Example 21 Preparation of Compound 52 where R1, R2, R3, R4, R5 are methyl, R′ and R″═oxo, Z═S, and X═COOH (TTNCTC)

To 1 g (4.9 mmol) of 1,1,4,4,6-pentamethyl-1,2,3,4-tetrahydro-naphthalene and 1 g (4.9 mmol) of mono methyl thiophene carboxylic acid chloride in 25 mL of CH2Cl2 was added 1 g (7.5 mmol) of AlCl3. The reaction was heated to reflux for 15 m followed by cooling and addition of 20% aqueous HCl. The product was extracted with EtOAc, washed (H2O, brine), dried (MgSO4), filtered, concentrated, and purified by crystallization from MeOH to give 450 mg (1.21 mmol) of the methyl ester of 52 (25% yield). The methyl ester was hydrolized in methanolic KOH followed by acidification (20% HCl) extraction with EtOAc, washed (H2O, brine), dried (MgSO4), filtered, concentrated, and purified by crystallization from EtOAc-hexane to give 375 mg (1.05 mmol) of 52 (87% yield). MP: 206° C.; 1H-NMR (CDCl3) δ1.26 (s, 2(CH3)), 1.31 (s, 2(CH3)), 1.71 (s, 2(CH2)), 2.38 (s, CH3), 7.21 (s, Ar—CH), 7.44 (s, Ar—CH), 7.48 (d, J=4 Hz, Thio Ar—CH), 7.85 (d, J=4 Hz, Thio Ar—CH).

Example 22 Preparation of Compound 53 where R1, R2, R3, R4, R5 are methyl, R′ and R″=methano, Z═S, and X═COOH (TTNETC)

Compound 53 was prepared from the methyl ester of 52 in a manner similar to examples 4 and 5. MP: 200° C.; 1H-NMR (CDCl3) δ1.26 (s, 2(CH3)), 1.30 (s, 2(CH3)), 1.69 (s, 2(CH2)), 2.10 (s, CH3), 5.21 (s, ═CH), 5.88 (s, ═CH), 6.76 (d, J=4 Hz, Thio Ar—CH), 7.11 (s, Ar—CH), 7.23 (s, Ar—CH), 7.68 (d, J=4 Hz, Thio Ar—CH).

Example 23 Preparation of Compound 54 where R1, R2, R3, R4, R5 are methyl, R′ and R″=oxo, and X=tetrazole (3-methyl-TTNCBT)

To 500 mg (1.51 mmol) of 4-[(3,5,5,8,8-pentamethyl-5,6,7,8-tetrahydro-2-naphthyl)carbonyl]benzonitrile (synthesized by AlCl3 catalyzed condensation of 1,1,4,4,6-pentamethyl-1,2,3,4-tetra hydronaphthalene with 4-cyanobenzoic acid chloride in CH2Cl2) in toluene was added 342 mg (1.66 mmol) of trimethyl tin azide. The mixture was refluxed for 23 h and cooled to give 537 mg (1.44 mmol) of the desired tetrazole 54 as a white precipitate (96% yield). LRMS: 374.15; 1H-NMR (CD3SOCD3) δ1.19 (s, 2(CH3)), 1.32 (s, 2(CH3)), 1.70 (s, 2(CH2)), 2.25 (s, CH3), 3.19 (s, N—H), 7.30 (s, Ar—CH), 7.32 (s, Ar—CH), 7.90 (d, J=8 Hz, Ar-2(CH)), 8.20 (d, J=8 Hz, Ar-2(CH)).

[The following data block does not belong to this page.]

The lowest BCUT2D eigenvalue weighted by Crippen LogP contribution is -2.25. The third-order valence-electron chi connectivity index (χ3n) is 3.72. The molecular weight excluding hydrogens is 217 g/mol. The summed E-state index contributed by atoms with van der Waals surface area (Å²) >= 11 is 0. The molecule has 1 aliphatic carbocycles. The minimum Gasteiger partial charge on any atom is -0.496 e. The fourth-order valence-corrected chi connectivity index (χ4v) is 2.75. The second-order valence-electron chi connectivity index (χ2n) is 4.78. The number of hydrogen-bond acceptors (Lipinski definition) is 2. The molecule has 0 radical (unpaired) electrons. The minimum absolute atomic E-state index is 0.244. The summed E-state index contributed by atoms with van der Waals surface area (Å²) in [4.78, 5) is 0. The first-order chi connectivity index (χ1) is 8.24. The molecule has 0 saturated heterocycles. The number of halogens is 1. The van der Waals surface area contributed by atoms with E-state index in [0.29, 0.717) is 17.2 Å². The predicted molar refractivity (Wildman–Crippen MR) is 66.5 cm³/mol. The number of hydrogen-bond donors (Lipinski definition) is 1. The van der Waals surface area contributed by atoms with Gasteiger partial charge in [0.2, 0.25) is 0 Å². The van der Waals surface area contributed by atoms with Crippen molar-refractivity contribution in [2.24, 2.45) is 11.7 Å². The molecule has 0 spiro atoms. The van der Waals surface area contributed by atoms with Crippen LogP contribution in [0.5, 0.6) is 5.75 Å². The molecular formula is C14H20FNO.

Example 24 Preparation of Compound 55 where R1, R2, R3, R4, R5 are methyl, R′ and R″=methano, and X=tetrazole (3-methyl-TTNEBT)

To 500 mg (1.52 mmol) of 4-[1-(3,5,5,8,8-pentamethyl-5,6,7,8-tetrahydro-2-naphthyl)ethenyl]benzonitrile (synthesized by AlCl3 catalyzed condensation of 1,1,4,4,6-pentamethyl-1,2,3,4-tetrahydronaphthalene with 4-cyanobenzoic acid chloride in CH2Cl2 followed by treatment of the ketone with CH3PPh3Br—NaNH2) in toluene was added 342 mg (1.67 mmol) of trimethyl tin azide. The mixture was refluxed for 23 h and cooled to give 535 mg (1.44 mmol) of the desired tetrazole 55 as a white precipitate (95% yield). LRMS: 372.25; 1H-NMR (CD3SOCD3) δ1.21 (s, 2(CH3)), 1.24 (s, 2(CH3)), 1.68 (s, 2(CH2)), 1.92 (s, CH3), 2.55 (s, N—H), 5.27 (═CH), 5.97 (s, ═CH), 7.10 (s, Ar—CH), 7.18 (s, Ar—CH), 7.47 (d, J=8 Hz, Ar-2(CH)), 8.00 (d, J=8 Hz, Ar-2(CH)).

Example 25 Preparation of Compound 25 where R1, R2, R3, R4 are methyl, R′ and R″=oxo, and X═COOMe

The compound was prepared in a manner similar to that of compound 4 except that 1,1,4,4-tetramethyl-1,2,3,4-tetrahydronaphthalene was substituted for 1,1,4,4,6-pentamethyl-1,2,3,4-tetrahydronaphthalene and 4-methyl ester pyridinic 2-acid chloride was substituted for mono-methyl terephthalic acid chloride (see examples 1 and 2).

Example 26 Preparation of Compound 56 where R1, R2, R3, R4 are methyl, R′ and R″=methano, and X═COOH (TTNEP)